Roles can be granted to users or to other roles.
We strive to have all privileges flow through the user role so that a user only has to use one role to interact with the database.
Exceptions are privileged roles such as
These roles grant higher access and should be intentionally selected when using.
Functional roles represent a group of privileges and role grants that typically map to a job family.
The major exception is the analyst roles.
There are several variants of the analyst role which map to different areas of the organization.
analyst_people, and more.
Analysts are assigned to relevant roles and are explicitly granted access to the schemas they need.
Functional roles can be created at any time. It makes the most sense when there are multiple people who have very similar job families and permissions.
Object roles are for managing access to a set of data.
Typically these represent all of the data for a given source.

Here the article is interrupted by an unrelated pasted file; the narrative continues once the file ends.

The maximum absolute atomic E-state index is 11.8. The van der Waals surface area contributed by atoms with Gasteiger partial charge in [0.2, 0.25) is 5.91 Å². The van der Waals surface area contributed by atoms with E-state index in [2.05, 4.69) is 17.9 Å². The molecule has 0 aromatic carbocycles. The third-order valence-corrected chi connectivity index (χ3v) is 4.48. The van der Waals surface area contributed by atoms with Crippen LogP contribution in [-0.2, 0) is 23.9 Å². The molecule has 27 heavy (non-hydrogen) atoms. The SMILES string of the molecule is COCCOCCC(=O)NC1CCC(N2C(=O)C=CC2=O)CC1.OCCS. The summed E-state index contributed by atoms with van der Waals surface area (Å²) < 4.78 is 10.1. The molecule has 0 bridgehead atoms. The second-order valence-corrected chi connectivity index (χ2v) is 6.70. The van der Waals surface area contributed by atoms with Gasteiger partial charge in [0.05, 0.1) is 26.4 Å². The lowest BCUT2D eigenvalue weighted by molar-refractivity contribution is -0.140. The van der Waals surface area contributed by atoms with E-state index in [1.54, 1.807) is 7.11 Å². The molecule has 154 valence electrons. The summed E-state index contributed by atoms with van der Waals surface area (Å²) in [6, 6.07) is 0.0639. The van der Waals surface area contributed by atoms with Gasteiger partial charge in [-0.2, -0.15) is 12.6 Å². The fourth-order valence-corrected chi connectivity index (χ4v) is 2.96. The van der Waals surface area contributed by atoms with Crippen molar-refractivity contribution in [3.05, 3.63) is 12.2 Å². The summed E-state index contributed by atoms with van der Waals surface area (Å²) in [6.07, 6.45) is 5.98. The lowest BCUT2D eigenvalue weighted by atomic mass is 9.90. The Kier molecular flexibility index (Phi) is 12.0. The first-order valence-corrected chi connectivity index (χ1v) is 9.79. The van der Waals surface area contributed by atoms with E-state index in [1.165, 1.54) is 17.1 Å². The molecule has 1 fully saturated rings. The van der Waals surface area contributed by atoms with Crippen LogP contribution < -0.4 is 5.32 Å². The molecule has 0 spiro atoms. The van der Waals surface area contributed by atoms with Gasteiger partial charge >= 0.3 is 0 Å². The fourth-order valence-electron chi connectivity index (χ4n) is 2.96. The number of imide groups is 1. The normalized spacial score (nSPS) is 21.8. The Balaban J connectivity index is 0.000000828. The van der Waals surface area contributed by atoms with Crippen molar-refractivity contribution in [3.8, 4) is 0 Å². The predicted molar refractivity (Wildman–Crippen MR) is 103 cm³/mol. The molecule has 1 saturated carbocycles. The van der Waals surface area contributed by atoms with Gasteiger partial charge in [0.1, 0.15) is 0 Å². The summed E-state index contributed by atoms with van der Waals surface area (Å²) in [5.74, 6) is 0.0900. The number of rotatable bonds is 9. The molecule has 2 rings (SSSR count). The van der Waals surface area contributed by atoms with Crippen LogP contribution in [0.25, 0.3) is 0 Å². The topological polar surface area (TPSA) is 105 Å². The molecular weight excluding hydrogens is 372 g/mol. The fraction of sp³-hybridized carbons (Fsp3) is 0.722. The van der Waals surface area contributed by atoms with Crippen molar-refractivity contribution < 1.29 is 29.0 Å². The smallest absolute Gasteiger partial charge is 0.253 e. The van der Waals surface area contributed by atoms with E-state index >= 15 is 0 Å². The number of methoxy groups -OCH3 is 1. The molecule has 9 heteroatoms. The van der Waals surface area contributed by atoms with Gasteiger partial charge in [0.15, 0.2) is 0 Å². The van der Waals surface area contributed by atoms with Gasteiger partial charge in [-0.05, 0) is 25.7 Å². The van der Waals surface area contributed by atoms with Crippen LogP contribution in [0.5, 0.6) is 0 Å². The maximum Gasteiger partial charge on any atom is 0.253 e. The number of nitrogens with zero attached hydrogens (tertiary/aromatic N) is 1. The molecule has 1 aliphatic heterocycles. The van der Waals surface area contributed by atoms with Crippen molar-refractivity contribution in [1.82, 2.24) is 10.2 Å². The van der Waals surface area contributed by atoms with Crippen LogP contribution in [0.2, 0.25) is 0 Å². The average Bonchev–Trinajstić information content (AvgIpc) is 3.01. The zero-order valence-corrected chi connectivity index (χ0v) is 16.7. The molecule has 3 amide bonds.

zuora object role is an example.
This role grants access to the raw Zuora data coming from Stitch, and also to the source models in the
When a user needs access to Zuora data, granting the
zuora role to that user's user role is the easiest solution.
If for some reason access to the object role doesn't make sense, individual privileges can be granted at the granularity of a table.
Masking Roles manage how users interact with masked data. Masking is applied at the column level and which columns are masked is the decision of the source system owner. Masking is applied to a column in a
schema.yml file within the dbt code base when a data object is created via dbt. As some users will need access to unmasked data the masking role allows for permissions to the unmasked data to be granted on a functional or object role level. For example if the masking role of